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All the Perl that's Practical to Extract and Report

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  • I am not sure how you reconcile this:

    a lot of what the US Supreme Court does is issue rulings on whether various laws are constitutional or not (unconstitutional laws are nullified), but the Constitution does not explicitly give the Court this power.

    with this [cornell.edu]:

    The judicial power [of the Supreme Court] shall extend to all cases, in law and equity, arising under this Constitution

    • Quite easily. :)

      It does not explicitly say anything about nullifying laws. It says they can decide the outcome of specific cases, but it says nothing about nullifying an entire law based on its constitutionality.

      Or maybe I'm reading it differently than you.

      The judicial power shall extend to all cases, in law and equity, arising under this Constitution, the laws of the United States, and treaties made, or which shall be made, under their authority...

      If you read that sentence it as saying "The judicial

      • Quite easily. :)

        I don't think so.

        It does not explicitly say anything about nullifying laws.

        It's absolutely implicit.

        It says they can decide the outcome of specific cases, but it says nothing about nullifying an entire law based on its constitutionality.

        I don't understand how this is interesting at all. If someone sues over whether a law is legal/Constitutional, that obviously falls under the Supreme Court's mandate. There is nothing excluding that (either explicitly or implicitly), and it is a "case arisi
        • First of all, let me make clear that my argument is not that the Court overstepped their authority in declaring that they could decide the constitutionality of laws. (And whether or not they've overstepped their authority today is an entirely different question.)

          It's absolutely implicit.

          How is anything implicit absolutely so? Are you asserting that it logically follows from that sentence?

          It says they can decide the outcome of specific cases, but it says nothing about nullifying an entire law based on i

          • How is anything implicit absolutely so? Are you asserting that it logically follows from that sentence?

            Yes, precisely.

            Because we're talking about whether the Supreme Court has the power to nullify a law on the basis that that law is inconsistent with the constitution.

            Right, but the conclusion is necessarily reached from the language. Whether it is explicitly stated is not relevant.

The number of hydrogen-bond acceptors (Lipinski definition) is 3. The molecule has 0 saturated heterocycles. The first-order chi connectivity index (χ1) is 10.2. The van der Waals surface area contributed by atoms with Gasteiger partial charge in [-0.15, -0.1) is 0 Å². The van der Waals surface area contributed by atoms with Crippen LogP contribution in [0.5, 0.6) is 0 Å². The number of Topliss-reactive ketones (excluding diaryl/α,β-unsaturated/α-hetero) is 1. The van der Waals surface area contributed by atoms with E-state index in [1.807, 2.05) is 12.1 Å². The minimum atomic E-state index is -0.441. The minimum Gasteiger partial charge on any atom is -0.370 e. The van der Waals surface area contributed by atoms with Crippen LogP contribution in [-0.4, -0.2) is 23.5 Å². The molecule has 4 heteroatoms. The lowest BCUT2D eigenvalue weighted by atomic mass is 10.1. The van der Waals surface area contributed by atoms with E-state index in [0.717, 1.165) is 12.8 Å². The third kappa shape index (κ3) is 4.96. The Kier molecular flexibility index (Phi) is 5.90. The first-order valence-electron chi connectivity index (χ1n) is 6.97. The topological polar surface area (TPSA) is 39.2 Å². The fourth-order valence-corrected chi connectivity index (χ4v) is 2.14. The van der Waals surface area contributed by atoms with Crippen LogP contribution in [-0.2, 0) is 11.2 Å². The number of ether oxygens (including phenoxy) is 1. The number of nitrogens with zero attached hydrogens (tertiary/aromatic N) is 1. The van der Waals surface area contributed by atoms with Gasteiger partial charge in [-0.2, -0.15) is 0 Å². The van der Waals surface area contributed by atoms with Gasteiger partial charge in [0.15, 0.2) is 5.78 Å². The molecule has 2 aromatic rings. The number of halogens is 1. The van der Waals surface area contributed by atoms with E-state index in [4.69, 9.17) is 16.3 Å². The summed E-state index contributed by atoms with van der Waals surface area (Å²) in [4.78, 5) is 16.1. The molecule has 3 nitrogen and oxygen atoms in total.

There is nothing excluding that, but there is nothing explicitly including that either.

            Then it is therefore included. ALL CASE
            • Right, but the conclusion is necessarily reached from the language. Whether it is explicitly stated is not relevant.

              I tend to think that reaching conclusions is still a form of interpretation.

              And again, Hamilton is on my side, so you have to be far more convincing than saying you simply think it is not implied, because he said it was. :-)

              Aha! You're appealing to Hamilton. Which is a fine thing to do. But it is an application of a particular framework of interpretation.

              and that the Constitution does not

              • I tend to think that reaching conclusions is still a form of interpretation.

                Given the laws of integers and base 10 and addition, is it an "interpretation" that 2+2=4?

                I think the language gives absolutely no room for any other interpretation.

                Aha! You're appealing to Hamilton. Which is a fine thing to do. But it is an application of a particular framework of interpretation.

                Sure, though you are the one who brought up original intent.

                I assert that because constitutionality determination is a previous decision o
                • you are the one who brought up original intent.

                  I was foolish to bring up original intent. It appears my source was nothing more than a textbook [amazon.com] which has a section that presents some arguments for and against Judicial Review. An argument in support says

                  The Framers left juidical review out of the Constitution because they did not want to heighten controversy over Article III review, not because they opposed the practice.(p.59)
                  and the argument against that point is
                  The participants at the Constitutional Convention rejected the proposed Council of Revision, which would have enabled Supreme Court justices and the president to veto legislative acts.(p.59)

                  The textbook then notes at the end of that section that "this framework" was adopted from "David Adamany, "The Supreme Court," in The American Courts: A Critical Assessment, ed. John B. Gates and Charles A. Johnson (Washington DC: CQ Press, 1991)".

                  • Upon more research into the Council of Revision, I found this debate [teachingam...istory.org] but most of it seems to be about Executive plus Judicial review.